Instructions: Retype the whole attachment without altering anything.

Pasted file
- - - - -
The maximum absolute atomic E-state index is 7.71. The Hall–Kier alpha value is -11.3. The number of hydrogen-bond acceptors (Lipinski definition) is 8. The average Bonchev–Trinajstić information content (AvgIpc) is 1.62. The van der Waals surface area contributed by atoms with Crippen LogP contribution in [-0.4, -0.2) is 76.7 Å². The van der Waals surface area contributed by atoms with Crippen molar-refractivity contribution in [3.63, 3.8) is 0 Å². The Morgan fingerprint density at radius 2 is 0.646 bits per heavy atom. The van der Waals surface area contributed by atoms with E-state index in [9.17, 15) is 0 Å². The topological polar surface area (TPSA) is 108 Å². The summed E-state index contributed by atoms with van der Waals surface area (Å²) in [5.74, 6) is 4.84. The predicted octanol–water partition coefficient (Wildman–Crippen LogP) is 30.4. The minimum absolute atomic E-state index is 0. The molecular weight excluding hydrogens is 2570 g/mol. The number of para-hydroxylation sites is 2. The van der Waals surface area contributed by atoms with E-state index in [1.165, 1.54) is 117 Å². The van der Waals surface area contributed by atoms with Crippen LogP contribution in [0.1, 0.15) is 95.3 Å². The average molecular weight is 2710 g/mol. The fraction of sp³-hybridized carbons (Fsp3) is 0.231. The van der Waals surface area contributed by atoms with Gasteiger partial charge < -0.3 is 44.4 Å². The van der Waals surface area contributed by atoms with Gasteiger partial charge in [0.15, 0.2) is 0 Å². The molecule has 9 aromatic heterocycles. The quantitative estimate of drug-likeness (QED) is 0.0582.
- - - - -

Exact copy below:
The maximum absolute atomic E-state index is 7.71. The Hall–Kier alpha value is -11.3. The number of hydrogen-bond acceptors (Lipinski definition) is 8. The average Bonchev–Trinajstić information content (AvgIpc) is 1.62. The van der Waals surface area contributed by atoms with Crippen LogP contribution in [-0.4, -0.2) is 76.7 Å². The van der Waals surface area contributed by atoms with Crippen molar-refractivity contribution in [3.63, 3.8) is 0 Å². The Morgan fingerprint density at radius 2 is 0.646 bits per heavy atom. The van der Waals surface area contributed by atoms with E-state index in [9.17, 15) is 0 Å². The topological polar surface area (TPSA) is 108 Å². The summed E-state index contributed by atoms with van der Waals surface area (Å²) in [5.74, 6) is 4.84. The predicted octanol–water partition coefficient (Wildman–Crippen LogP) is 30.4. The minimum absolute atomic E-state index is 0. The molecular weight excluding hydrogens is 2570 g/mol. The number of para-hydroxylation sites is 2. The van der Waals surface area contributed by atoms with E-state index in [1.165, 1.54) is 117 Å². The van der Waals surface area contributed by atoms with Crippen LogP contribution in [0.1, 0.15) is 95.3 Å². The average molecular weight is 2710 g/mol. The fraction of sp³-hybridized carbons (Fsp3) is 0.231. The van der Waals surface area contributed by atoms with Gasteiger partial charge < -0.3 is 44.4 Å². The van der Waals surface area contributed by atoms with Gasteiger partial charge in [0.15, 0.2) is 0 Å². The molecule has 9 aromatic heterocycles. The quantitative estimate of drug-likeness (QED) is 0.0582.